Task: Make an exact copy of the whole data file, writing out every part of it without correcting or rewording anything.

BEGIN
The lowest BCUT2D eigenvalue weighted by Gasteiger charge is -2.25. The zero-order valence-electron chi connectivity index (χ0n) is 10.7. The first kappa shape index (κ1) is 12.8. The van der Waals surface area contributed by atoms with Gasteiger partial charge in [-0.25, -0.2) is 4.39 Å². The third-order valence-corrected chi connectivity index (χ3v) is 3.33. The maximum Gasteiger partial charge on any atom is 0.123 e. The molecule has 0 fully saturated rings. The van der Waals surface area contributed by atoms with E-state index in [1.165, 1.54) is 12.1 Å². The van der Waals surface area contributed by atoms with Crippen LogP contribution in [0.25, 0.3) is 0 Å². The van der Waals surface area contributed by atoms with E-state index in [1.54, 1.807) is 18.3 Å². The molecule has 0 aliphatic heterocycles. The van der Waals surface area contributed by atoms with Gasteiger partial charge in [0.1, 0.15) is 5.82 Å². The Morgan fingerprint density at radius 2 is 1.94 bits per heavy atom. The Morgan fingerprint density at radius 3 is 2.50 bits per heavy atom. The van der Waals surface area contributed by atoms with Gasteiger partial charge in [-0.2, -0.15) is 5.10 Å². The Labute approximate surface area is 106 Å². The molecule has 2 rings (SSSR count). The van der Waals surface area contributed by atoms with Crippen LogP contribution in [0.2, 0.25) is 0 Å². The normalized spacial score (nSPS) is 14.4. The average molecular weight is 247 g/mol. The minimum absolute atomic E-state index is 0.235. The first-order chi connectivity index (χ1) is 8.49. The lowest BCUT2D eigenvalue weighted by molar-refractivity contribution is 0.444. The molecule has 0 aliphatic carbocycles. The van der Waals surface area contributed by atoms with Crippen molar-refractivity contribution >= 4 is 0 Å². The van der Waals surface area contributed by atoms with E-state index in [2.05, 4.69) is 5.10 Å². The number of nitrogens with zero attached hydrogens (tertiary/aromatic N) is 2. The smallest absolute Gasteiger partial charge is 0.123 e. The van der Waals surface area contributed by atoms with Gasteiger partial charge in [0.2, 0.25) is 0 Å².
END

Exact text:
The lowest BCUT2D eigenvalue weighted by Gasteiger charge is -2.25. The zero-order valence-electron chi connectivity index (χ0n) is 10.7. The first kappa shape index (κ1) is 12.8. The van der Waals surface area contributed by atoms with Gasteiger partial charge in [-0.25, -0.2) is 4.39 Å². The third-order valence-corrected chi connectivity index (χ3v) is 3.33. The maximum Gasteiger partial charge on any atom is 0.123 e. The molecule has 0 fully saturated rings. The van der Waals surface area contributed by atoms with E-state index in [1.165, 1.54) is 12.1 Å². The van der Waals surface area contributed by atoms with Crippen LogP contribution in [0.25, 0.3) is 0 Å². The van der Waals surface area contributed by atoms with E-state index in [1.54, 1.807) is 18.3 Å². The molecule has 0 aliphatic heterocycles. The van der Waals surface area contributed by atoms with Gasteiger partial charge in [0.1, 0.15) is 5.82 Å². The Morgan fingerprint density at radius 2 is 1.94 bits per heavy atom. The Morgan fingerprint density at radius 3 is 2.50 bits per heavy atom. The van der Waals surface area contributed by atoms with Gasteiger partial charge in [-0.2, -0.15) is 5.10 Å². The Labute approximate surface area is 106 Å². The molecule has 2 rings (SSSR count). The van der Waals surface area contributed by atoms with Crippen LogP contribution in [0.2, 0.25) is 0 Å². The normalized spacial score (nSPS) is 14.4. The average molecular weight is 247 g/mol. The minimum absolute atomic E-state index is 0.235. The first-order chi connectivity index (χ1) is 8.49. The lowest BCUT2D eigenvalue weighted by molar-refractivity contribution is 0.444. The molecule has 0 aliphatic carbocycles. The van der Waals surface area contributed by atoms with Crippen molar-refractivity contribution >= 4 is 0 Å². The van der Waals surface area contributed by atoms with E-state index in [2.05, 4.69) is 5.10 Å². The number of nitrogens with zero attached hydrogens (tertiary/aromatic N) is 2. The smallest absolute Gasteiger partial charge is 0.123 e. The van der Waals surface area contributed by atoms with Gasteiger partial charge in [0.2, 0.25) is 0 Å².